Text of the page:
C. Stiegele Junior

And here is another small caliber parlor-pistol, from Germany:

Generations of the Stiegele family made guns for royal and noble costumers from 1790 to present.

Stiegele was also well known for his small caliber systems used in parlor or gallery guns and rifles.

This parlor gun from around 1860-1880 takes percussion caps only, so no gunpowder is used, to shoot a 4 mm lead pellet. It was used for target shooting indoors, both at home and in the beer- and wine cellars. The whole family participated in these festivities. First they joined in some competitive shooting, and then some drinking and dancing followed.

This kind of shooting is still in practice today in Germany and Austria, now mostly using the 4 or 6 mm rimfire (flobert) cartridge.

Kgl. Bay. Hofgewehrfabrik v. C. Stiegele jun. München = Royal Bavarian Court Riflefactory of Carl Stiegele junior at Munich.

The firm Carl Stiegele still operates from Munich today (Pfarrstr. 8 München)



This small rifle (110 cm), but heavy (3,5 kg), was manufactured in the neighborhoods of 1920, 1930.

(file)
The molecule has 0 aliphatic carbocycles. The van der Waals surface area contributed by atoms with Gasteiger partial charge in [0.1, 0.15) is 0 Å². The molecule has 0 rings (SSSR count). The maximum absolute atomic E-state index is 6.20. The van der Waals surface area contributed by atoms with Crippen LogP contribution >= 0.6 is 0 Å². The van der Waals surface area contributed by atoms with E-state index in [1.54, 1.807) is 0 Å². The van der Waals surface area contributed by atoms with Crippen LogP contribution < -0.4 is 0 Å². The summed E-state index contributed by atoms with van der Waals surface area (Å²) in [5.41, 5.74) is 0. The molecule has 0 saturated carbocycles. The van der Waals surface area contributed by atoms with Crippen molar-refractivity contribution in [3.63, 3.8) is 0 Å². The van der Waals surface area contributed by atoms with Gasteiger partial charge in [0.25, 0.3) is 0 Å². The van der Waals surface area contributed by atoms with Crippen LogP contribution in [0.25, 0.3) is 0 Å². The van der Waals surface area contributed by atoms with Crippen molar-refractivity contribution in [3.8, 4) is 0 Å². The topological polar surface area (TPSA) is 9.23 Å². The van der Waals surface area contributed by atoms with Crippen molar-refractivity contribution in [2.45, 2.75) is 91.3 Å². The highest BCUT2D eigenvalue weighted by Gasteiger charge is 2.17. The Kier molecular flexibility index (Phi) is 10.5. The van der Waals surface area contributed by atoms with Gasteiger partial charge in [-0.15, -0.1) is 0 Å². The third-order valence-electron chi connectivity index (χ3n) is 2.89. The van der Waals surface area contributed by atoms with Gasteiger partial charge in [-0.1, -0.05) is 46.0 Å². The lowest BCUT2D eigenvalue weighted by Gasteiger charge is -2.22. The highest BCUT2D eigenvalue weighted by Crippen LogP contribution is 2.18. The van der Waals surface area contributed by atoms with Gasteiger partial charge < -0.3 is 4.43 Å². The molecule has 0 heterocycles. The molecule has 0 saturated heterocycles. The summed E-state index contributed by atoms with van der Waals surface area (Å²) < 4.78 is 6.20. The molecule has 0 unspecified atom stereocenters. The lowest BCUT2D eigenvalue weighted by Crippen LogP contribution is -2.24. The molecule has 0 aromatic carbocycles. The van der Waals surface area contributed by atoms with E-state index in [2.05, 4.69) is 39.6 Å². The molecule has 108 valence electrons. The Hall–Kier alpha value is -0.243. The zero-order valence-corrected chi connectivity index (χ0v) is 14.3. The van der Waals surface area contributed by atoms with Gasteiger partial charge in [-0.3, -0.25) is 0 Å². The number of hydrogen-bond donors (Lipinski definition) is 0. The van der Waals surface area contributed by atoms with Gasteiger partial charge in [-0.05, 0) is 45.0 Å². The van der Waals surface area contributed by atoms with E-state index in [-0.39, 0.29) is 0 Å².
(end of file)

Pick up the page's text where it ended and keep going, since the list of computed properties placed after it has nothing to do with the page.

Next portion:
G. Honold was the salesman with Ulm, in Germany.

The system of Stiegele is much known in Germany, Switzerland and Austria.

Stiegele was a arquebusier has Bayern since 1793 (Neue Stockel 2, p. 1223) and the Stiegele firm is still existing today.

It acts of a system of shooting for a small annular cartridge, without fixed breech, identifies by the words “System Stiegele”.

About the ammunition, the cartridge is 4 (yes, four) mm annular.

It’s enough for the shooting at a distance to12 m maximum, known as “Zimmer” in Germany (= of living room).

The rifled bore is only 20 cm real.

The simple swivelling charger is fixed at the lower part of the last part of the gun (false) octagonal.